if(!$tw.wiki.tiddlerExists(title)) {
            $tw.wiki.addTiddler(new $tw.Tiddler(tiddlersToImport[title]));

    return imported + " tiddlers imported";


I am curious why you keep doing the import. Is it to capture new items?

  • that is you only want to import new titles?

Can you limit the export to recent chats?

I have used a dedicated wiki with the json Mangler plugins to import and generate a plugin of data. Then drop this on my wiki.

  • if I edit a shadow tiddler it becomes a tiddler
  • I can drop in an updated data plugin without touching the edited tiddlers.

Good question!

chatGPT exports all conversations at once. So the import is to get new items, which might be new conversations, or new prompts/responses to existing conversations. chatGPT does an excellent job using fields to uniquely identify all prompts/responses, and to include a conversation ID and a timestamp so that conversations can be reviewed as they were generated.

Currently, my python script generats a json of tiddlers, and the raw import function wants me to check off those matching an existing title. that’s not feasible for anything at scale. i’d like the standard import to automagically reject any existing tiddler, which would also allow me to add additional metadata to tiddlers without worrying about overwriting on a subsequent import.

Ultimately, i’m heading to using the dynannotate plugin (https://twpub-tools.org/) on individual prompts/messages


Update: Here’s a demo of an interface to chatGPT conversations that I’ve had in the past, and now exported.

It shows a few conversations imported into tiddlywiki after being exported by superpowerChatGPT & processed using a python script into a json file that can be imported using tiddlywiki.

The objective of the project is to allow those using chatGPT via the Open AI web version, and with superpower chatgpt browser extension installed, to (eventually)

(1) annotate/reflect/comment on their collaboration with chatGPT by annotating individual messages of exported chats,

(2) robustly search chat archive, and

(3) generate quotes and citations / links to specific messages to make visible prompts that generated specific responses.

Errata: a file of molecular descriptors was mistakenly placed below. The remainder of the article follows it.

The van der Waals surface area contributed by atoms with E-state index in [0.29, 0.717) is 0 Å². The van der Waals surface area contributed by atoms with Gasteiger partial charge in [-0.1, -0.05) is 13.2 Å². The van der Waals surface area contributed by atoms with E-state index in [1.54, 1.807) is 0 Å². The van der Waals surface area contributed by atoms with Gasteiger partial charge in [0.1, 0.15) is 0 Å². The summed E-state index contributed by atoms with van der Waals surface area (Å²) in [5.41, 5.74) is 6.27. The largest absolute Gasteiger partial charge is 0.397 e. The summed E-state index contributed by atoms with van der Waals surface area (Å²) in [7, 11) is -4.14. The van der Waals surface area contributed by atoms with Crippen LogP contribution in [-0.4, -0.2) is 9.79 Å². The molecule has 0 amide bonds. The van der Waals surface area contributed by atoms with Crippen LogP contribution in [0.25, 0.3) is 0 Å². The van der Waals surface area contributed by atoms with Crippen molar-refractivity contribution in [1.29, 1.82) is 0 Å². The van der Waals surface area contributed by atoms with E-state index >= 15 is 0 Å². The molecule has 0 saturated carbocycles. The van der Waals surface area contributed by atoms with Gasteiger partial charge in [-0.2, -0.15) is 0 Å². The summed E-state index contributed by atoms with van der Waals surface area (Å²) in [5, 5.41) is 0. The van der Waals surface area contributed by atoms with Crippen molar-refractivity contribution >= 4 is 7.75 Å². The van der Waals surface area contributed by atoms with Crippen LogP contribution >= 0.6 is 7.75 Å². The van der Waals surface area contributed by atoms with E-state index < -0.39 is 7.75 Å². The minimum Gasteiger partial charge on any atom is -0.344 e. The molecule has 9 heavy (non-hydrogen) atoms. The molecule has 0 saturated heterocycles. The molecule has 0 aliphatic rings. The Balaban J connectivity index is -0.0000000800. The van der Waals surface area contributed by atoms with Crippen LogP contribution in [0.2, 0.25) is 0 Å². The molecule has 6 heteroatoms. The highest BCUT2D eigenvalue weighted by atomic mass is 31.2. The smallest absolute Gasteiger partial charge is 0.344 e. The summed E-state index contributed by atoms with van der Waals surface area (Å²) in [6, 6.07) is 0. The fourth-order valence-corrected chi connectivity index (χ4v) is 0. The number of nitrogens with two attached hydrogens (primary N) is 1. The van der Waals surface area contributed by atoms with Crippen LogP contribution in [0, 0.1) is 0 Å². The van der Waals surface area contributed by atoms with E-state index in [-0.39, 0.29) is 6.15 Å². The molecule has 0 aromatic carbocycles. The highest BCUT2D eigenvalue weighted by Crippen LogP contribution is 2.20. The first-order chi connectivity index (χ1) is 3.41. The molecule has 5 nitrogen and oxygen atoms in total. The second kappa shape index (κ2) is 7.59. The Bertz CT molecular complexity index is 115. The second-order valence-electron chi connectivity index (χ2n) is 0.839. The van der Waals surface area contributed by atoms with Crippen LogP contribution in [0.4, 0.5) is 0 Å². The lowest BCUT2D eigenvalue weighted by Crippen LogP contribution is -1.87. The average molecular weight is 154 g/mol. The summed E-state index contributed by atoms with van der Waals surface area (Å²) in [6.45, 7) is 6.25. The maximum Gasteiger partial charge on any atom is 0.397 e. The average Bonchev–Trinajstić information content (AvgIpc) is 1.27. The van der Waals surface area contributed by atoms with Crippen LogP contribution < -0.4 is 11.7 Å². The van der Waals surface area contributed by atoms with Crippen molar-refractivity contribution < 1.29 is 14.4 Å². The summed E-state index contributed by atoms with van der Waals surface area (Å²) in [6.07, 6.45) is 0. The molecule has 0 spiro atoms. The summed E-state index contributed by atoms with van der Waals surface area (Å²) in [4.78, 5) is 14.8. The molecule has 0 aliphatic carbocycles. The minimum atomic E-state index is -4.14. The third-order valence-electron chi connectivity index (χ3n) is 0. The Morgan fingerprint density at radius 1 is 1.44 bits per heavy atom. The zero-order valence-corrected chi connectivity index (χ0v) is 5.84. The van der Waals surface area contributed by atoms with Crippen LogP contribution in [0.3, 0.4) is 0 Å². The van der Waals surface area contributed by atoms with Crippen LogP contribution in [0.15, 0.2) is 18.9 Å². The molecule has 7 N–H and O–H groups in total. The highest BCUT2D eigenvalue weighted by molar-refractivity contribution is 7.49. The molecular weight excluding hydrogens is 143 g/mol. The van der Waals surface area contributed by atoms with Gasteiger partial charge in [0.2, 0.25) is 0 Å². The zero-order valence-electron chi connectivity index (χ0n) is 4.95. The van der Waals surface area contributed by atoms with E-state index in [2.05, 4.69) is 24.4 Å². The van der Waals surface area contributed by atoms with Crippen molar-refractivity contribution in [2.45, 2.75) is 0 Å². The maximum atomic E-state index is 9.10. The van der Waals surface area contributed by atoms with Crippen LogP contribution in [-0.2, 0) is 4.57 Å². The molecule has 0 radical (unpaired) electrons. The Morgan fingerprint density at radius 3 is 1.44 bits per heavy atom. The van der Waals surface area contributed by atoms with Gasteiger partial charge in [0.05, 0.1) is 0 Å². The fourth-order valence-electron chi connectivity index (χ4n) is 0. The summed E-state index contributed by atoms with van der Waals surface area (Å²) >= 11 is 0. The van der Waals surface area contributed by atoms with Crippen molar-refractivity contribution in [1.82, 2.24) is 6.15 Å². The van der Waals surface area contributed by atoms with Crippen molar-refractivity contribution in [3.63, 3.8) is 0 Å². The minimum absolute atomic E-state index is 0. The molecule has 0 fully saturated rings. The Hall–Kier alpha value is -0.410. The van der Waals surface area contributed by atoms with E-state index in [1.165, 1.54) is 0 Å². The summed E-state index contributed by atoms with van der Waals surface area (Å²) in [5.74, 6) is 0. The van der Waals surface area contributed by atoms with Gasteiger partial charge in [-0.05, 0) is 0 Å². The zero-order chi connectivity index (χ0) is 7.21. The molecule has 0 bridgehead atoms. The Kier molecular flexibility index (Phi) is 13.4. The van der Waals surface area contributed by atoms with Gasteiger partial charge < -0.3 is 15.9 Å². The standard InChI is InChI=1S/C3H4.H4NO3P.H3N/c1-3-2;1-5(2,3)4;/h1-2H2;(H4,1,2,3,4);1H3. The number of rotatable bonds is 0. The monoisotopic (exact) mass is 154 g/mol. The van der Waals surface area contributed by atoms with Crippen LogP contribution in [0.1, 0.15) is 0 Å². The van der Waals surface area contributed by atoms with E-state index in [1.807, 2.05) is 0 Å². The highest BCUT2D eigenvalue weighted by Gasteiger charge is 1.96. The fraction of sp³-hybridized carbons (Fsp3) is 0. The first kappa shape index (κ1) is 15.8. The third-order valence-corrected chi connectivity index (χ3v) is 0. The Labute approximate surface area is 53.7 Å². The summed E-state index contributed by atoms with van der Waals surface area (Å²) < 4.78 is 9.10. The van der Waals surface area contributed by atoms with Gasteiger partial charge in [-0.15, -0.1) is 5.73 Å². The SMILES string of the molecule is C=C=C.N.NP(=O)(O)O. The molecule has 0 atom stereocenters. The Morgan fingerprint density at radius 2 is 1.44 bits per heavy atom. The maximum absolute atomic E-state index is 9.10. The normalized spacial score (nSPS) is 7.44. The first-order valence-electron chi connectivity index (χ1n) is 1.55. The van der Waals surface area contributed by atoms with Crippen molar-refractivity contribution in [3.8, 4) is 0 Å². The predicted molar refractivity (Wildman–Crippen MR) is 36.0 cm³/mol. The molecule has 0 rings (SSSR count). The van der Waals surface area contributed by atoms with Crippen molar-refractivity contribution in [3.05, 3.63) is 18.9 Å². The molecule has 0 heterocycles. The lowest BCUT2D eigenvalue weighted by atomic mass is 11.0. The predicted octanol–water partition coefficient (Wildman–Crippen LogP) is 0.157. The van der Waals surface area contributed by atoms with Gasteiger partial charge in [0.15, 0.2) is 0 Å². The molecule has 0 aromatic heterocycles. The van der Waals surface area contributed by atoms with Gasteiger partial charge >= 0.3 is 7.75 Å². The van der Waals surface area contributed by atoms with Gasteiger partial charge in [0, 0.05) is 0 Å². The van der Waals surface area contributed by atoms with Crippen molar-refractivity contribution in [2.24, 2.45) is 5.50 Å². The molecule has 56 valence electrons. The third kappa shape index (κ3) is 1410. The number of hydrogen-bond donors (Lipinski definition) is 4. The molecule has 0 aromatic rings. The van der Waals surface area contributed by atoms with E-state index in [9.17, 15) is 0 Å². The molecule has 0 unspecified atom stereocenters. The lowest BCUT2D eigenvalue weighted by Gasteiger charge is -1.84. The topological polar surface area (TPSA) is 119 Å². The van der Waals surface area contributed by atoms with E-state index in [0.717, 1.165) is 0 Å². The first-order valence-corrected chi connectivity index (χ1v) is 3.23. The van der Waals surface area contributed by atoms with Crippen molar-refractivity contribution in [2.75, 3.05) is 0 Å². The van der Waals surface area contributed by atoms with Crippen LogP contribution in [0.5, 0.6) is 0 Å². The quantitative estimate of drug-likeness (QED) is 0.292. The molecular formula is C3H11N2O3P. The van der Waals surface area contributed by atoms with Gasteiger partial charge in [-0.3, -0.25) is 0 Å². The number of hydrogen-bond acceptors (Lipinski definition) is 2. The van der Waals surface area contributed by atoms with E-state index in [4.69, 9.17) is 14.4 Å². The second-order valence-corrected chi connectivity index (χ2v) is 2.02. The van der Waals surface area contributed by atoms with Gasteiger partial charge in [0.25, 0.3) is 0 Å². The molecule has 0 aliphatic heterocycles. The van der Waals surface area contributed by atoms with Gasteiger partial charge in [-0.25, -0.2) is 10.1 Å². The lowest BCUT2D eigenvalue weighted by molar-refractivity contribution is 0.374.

So far, I can read in conversations and navigate from message to message…

Thoughts, suggestions, improvements, ideas, other attempts at similar tasks…?


Steve I am very interested in your work here because I too make use of ChatGPT and save results in a TiddlyWiki. I would be happy to help refine the import process if you can give me;

  • Some sample data with new and duplicate conversations I can import to a copy of your demo site.
  • I may be able to build on this to achive the remove duplicates. I think its fair to reject tiddlers with the matching conversation code title.

However I am already quite happy with a simpler use of Tiddlywiki for ChatGPT, which I am open to improve. So here are a few notes;

  • I don’t import conversations, so much as create titles with key questions I asked and paste in select answers. This is more manual.

  • I use the markdown plugin, and set the new tiddler button to create markdown tiddlers.

  • I only copy some of the replies (bottom of conversation copy button) and paste these directly into the markdown tiddler. ie; I tend not to capture any refining prompts, or sometimes even the prompts, before I asked the Question.

    • This can be different if I am researching prompting itself, where your full conversation approach would be helpful sometimes, but I am currently happy to leave these in ChatGPT
  • I have what could be described as an additional table of contents in a sidebar tab, lets call it an index, and a modified tags bar on tiddlers so I can drag titles from the Index to give Chats some structure, organised under subject areas etc… There are many given my diverse interests.

    • I also install my reimagine tags tool set, so I can do more like open groups of tiddlers etc…
  • Since I do not presently code in python, I would be more inclined to capture the export from ChatGPT and parse and reformat that within TiddlyWiki, this would also reduce the number of steps in the import workflow.

Of note others are using API connections. There are other efforts in our community but they can be hard to follow because of the use of a lot of jargon.

Just an idea. When processing the raw JSON, perhaps the python script can ignore all conversations which are earlier than the last date stamp encountered in the previous run ? And at the end of each run, the python script will output the latest date stamp encountered in that run for use in the next run. Maybe append the latest date stamp from each run into a history file so you have a record and can redo the runs if need be.

Updating this thread: I’ve created a modest tiddlywiki that imports an archive of chatgpt conversations so that each message (prompt or response) is a tiddler with field values allowing it to be identified with a specific point in a specific conversation.

Additional tools and functionality on the way in the coming weeks.


Great experimenting here. I am also considering using Saq’s Streams plugin to manage ChatGPT Conversations. I often find myself a few prompts into a chat, and then start to edit the last prompt a few times for different “branches”. It would be great to have a tool to visually navigate this.